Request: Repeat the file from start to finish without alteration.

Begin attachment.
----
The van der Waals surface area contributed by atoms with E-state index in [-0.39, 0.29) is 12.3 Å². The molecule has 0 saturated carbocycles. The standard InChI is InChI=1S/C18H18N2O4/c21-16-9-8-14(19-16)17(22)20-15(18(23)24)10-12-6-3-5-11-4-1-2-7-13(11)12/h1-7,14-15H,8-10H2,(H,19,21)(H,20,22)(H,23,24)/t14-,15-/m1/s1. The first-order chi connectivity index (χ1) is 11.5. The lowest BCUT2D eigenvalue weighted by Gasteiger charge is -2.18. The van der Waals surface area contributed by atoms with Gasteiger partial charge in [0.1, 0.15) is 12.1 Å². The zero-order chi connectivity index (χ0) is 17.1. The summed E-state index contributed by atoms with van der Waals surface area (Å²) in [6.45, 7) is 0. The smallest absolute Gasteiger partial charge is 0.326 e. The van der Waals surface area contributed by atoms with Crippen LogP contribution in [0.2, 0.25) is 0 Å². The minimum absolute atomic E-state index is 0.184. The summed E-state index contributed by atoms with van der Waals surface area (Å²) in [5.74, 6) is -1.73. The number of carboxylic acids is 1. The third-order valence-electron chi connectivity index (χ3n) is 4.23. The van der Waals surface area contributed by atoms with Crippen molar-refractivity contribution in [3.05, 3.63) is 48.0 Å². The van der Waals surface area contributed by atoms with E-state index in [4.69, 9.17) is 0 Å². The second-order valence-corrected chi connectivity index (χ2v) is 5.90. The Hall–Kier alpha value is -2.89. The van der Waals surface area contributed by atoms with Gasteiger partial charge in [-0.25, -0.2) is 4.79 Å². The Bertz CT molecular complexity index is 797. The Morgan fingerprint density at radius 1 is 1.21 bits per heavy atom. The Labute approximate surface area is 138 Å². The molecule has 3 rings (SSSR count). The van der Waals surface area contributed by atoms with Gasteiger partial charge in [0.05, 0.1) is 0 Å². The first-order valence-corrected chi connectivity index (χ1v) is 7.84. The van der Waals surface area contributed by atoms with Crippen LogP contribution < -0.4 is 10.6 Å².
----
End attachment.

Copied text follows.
The van der Waals surface area contributed by atoms with E-state index in [-0.39, 0.29) is 12.3 Å². The molecule has 0 saturated carbocycles. The standard InChI is InChI=1S/C18H18N2O4/c21-16-9-8-14(19-16)17(22)20-15(18(23)24)10-12-6-3-5-11-4-1-2-7-13(11)12/h1-7,14-15H,8-10H2,(H,19,21)(H,20,22)(H,23,24)/t14-,15-/m1/s1. The first-order chi connectivity index (χ1) is 11.5. The lowest BCUT2D eigenvalue weighted by Gasteiger charge is -2.18. The van der Waals surface area contributed by atoms with Gasteiger partial charge in [0.1, 0.15) is 12.1 Å². The zero-order chi connectivity index (χ0) is 17.1. The summed E-state index contributed by atoms with van der Waals surface area (Å²) in [6.45, 7) is 0. The smallest absolute Gasteiger partial charge is 0.326 e. The van der Waals surface area contributed by atoms with Crippen LogP contribution in [0.2, 0.25) is 0 Å². The minimum absolute atomic E-state index is 0.184. The summed E-state index contributed by atoms with van der Waals surface area (Å²) in [5.74, 6) is -1.73. The number of carboxylic acids is 1. The third-order valence-electron chi connectivity index (χ3n) is 4.23. The van der Waals surface area contributed by atoms with Crippen molar-refractivity contribution in [3.05, 3.63) is 48.0 Å². The van der Waals surface area contributed by atoms with E-state index in [4.69, 9.17) is 0 Å². The second-order valence-corrected chi connectivity index (χ2v) is 5.90. The Hall–Kier alpha value is -2.89. The van der Waals surface area contributed by atoms with Gasteiger partial charge in [-0.25, -0.2) is 4.79 Å². The Bertz CT molecular complexity index is 797. The Morgan fingerprint density at radius 1 is 1.21 bits per heavy atom. The Labute approximate surface area is 138 Å². The molecule has 3 rings (SSSR count). The van der Waals surface area contributed by atoms with Gasteiger partial charge in [0.05, 0.1) is 0 Å². The first-order valence-corrected chi connectivity index (χ1v) is 7.84. The van der Waals surface area contributed by atoms with Crippen LogP contribution < -0.4 is 10.6 Å².